If you don’t have an emergency fund, you could be vulnerable to unforeseen expenses that could tip your life off-balance. For example, if you’ve ever had a car break down, you’ll understand that roadside assistance and emergency repairs can be really expensive, even if you have insurance.
If you’d like to build a bigger buffer for emergency situations, these tips will help you create a little extra space in your finances, so you’re ready to pay up when a serious need arises.
Refinance Your Loans
When you take out a loan, you don’t always take everything into account that you should. If you struggle to make ends meet because you’re paying off high-interest loans, it might be worth consolidating or refinancing them so you have lower interest to pay. A big student loan is a great candidate for refinancing. The trick is knowing which lender to go with, based on your unique loan and financial situation. It’s useful to use a trusted aggregator site. For example, Biglaw Investor writes: Credible is a great option if you want to check multiple lenders when refinancing your student loans. Securing a loan refinancing option that is perfectly suited to your needs could be a great way to free up your monthly income and start building an emergency fund.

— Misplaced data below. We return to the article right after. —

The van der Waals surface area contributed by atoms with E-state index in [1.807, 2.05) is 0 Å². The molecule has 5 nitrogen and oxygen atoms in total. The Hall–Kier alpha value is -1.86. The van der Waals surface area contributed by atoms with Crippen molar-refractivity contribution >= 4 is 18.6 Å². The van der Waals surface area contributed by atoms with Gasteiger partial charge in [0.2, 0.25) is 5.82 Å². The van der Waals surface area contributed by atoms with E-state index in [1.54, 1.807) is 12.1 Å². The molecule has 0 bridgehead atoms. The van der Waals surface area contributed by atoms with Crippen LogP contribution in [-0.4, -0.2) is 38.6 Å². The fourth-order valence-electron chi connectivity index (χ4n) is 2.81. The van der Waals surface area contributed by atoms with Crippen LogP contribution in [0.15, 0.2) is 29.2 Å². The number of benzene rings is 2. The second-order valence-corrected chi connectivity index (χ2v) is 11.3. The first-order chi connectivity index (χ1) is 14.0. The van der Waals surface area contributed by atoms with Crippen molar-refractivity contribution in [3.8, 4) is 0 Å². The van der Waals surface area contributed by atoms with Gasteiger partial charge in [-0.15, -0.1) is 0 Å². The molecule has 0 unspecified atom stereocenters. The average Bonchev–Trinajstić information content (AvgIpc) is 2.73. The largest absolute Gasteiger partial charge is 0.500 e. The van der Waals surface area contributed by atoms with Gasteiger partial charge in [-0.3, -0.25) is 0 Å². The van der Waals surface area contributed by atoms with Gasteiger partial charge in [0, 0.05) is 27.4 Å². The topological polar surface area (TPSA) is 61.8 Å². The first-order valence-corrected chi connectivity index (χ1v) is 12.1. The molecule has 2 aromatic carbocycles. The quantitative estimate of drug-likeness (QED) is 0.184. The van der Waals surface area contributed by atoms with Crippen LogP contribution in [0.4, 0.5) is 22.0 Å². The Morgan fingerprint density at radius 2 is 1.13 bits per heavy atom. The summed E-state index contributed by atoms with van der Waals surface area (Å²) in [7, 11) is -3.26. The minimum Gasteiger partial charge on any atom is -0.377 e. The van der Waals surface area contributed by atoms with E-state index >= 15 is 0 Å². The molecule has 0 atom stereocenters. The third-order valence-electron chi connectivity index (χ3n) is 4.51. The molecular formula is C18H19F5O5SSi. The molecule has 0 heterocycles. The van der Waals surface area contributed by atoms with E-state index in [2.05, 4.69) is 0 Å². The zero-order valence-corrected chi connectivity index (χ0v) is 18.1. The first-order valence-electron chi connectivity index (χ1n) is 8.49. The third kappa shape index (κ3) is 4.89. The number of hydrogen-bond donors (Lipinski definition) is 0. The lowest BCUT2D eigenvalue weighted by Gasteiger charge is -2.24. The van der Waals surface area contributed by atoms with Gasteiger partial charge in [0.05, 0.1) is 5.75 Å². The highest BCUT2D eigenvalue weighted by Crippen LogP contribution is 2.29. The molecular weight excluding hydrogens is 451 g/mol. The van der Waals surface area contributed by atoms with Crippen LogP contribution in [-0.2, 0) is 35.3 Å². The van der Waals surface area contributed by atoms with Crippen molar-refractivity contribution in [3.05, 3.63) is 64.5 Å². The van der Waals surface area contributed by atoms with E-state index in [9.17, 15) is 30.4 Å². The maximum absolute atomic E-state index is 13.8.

Reassess Your Monthly Bills
Monthly utility bills offer a good opportunity to cut down on regular expenses. Even if you think you’re with a low-cost provider, research has shown that the best way to save money could be to switch to a new provider. Call your service providers for services like the Internet, T.V and mobile phone, querying whether they offer a more cost-effective deal that you could switch over to. You never know: they may have launched new deals or cost-effective service bundles that include precisely what you require for a lower cost than your current plan. If not, try switching to a new provider. A few tweaks to your monthly utility bills could add up to significant savings for your emergency fund.
Create An Emergency Fund Bank Account
As you watch the funds growing in your emergency fund (honestly, they will!) you may feel the temptation to spend the money on other things that you want but aren’t strictly necessary. The point of an emergency fund is to reserve the funds for emergencies. What’s the use if you are able to dip into the money for things that aren’t classed as urgent? The most effective way to beat this temptation is to create a separate bank account for the emergency fund, instead of saving your money in a jar, or even trying to keep track of what proportion of the funds in your current account has been “set aside” for emergency situations. Allocating that money to a separate savings account ensures that your emergency money remains safely ‘out of sight and out of mind.” Say goodbye to pay-day splurge temptation and hello to long-term security, thank you very much!
No matter how much you earn every month, you may encounter the occasional emergency that requires immediate remedy. Whether it’s a burst pipe, and illness, or an urgent overseas visit, some situations simply can’t wait, meaning you’ll have to go into debt if you don’t have the money available. These tips will help you build up a decent cushion for those unforeseen circumstances.